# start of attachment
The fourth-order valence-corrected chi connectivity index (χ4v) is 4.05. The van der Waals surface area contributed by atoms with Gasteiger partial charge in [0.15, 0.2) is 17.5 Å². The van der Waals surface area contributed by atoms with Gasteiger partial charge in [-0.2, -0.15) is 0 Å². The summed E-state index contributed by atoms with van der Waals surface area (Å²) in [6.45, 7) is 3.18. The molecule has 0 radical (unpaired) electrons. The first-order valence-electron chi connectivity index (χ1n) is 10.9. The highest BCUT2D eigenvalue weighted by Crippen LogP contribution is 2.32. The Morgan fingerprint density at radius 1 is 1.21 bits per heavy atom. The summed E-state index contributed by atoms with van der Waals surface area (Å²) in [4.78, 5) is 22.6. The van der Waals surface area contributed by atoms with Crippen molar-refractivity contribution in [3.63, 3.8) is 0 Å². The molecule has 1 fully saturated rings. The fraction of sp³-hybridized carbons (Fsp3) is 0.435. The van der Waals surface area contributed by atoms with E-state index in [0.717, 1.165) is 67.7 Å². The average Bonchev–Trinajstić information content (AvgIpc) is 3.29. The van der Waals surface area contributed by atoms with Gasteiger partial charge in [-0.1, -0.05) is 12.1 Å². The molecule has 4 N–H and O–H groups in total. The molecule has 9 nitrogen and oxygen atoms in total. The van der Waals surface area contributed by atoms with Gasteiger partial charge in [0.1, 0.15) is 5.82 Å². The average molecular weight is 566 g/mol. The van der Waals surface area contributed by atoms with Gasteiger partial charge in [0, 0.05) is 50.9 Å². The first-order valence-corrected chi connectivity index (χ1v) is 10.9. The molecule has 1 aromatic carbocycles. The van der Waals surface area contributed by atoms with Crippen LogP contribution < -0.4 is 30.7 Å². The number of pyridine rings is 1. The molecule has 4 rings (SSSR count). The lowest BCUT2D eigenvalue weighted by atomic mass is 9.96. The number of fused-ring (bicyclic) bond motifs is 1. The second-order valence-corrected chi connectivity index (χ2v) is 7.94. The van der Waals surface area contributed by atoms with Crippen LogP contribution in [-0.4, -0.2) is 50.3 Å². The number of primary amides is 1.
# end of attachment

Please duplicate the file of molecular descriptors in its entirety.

The fourth-order valence-corrected chi connectivity index (χ4v) is 4.05. The van der Waals surface area contributed by atoms with Gasteiger partial charge in [0.15, 0.2) is 17.5 Å². The van der Waals surface area contributed by atoms with Gasteiger partial charge in [-0.2, -0.15) is 0 Å². The summed E-state index contributed by atoms with van der Waals surface area (Å²) in [6.45, 7) is 3.18. The molecule has 0 radical (unpaired) electrons. The first-order valence-electron chi connectivity index (χ1n) is 10.9. The highest BCUT2D eigenvalue weighted by Crippen LogP contribution is 2.32. The Morgan fingerprint density at radius 1 is 1.21 bits per heavy atom. The summed E-state index contributed by atoms with van der Waals surface area (Å²) in [4.78, 5) is 22.6. The van der Waals surface area contributed by atoms with Crippen molar-refractivity contribution in [3.63, 3.8) is 0 Å². The molecule has 1 fully saturated rings. The fraction of sp³-hybridized carbons (Fsp3) is 0.435. The van der Waals surface area contributed by atoms with E-state index in [0.717, 1.165) is 67.7 Å². The average Bonchev–Trinajstić information content (AvgIpc) is 3.29. The van der Waals surface area contributed by atoms with Gasteiger partial charge in [-0.1, -0.05) is 12.1 Å². The molecule has 4 N–H and O–H groups in total. The molecule has 9 nitrogen and oxygen atoms in total. The van der Waals surface area contributed by atoms with Gasteiger partial charge in [0.1, 0.15) is 5.82 Å². The average molecular weight is 566 g/mol. The van der Waals surface area contributed by atoms with Gasteiger partial charge in [0, 0.05) is 50.9 Å². The first-order valence-corrected chi connectivity index (χ1v) is 10.9. The molecule has 1 aromatic carbocycles. The van der Waals surface area contributed by atoms with Crippen LogP contribution < -0.4 is 30.7 Å². The number of pyridine rings is 1. The molecule has 4 rings (SSSR count). The lowest BCUT2D eigenvalue weighted by atomic mass is 9.96. The number of fused-ring (bicyclic) bond motifs is 1. The second-order valence-corrected chi connectivity index (χ2v) is 7.94. The van der Waals surface area contributed by atoms with Crippen LogP contribution in [-0.4, -0.2) is 50.3 Å². The number of primary amides is 1.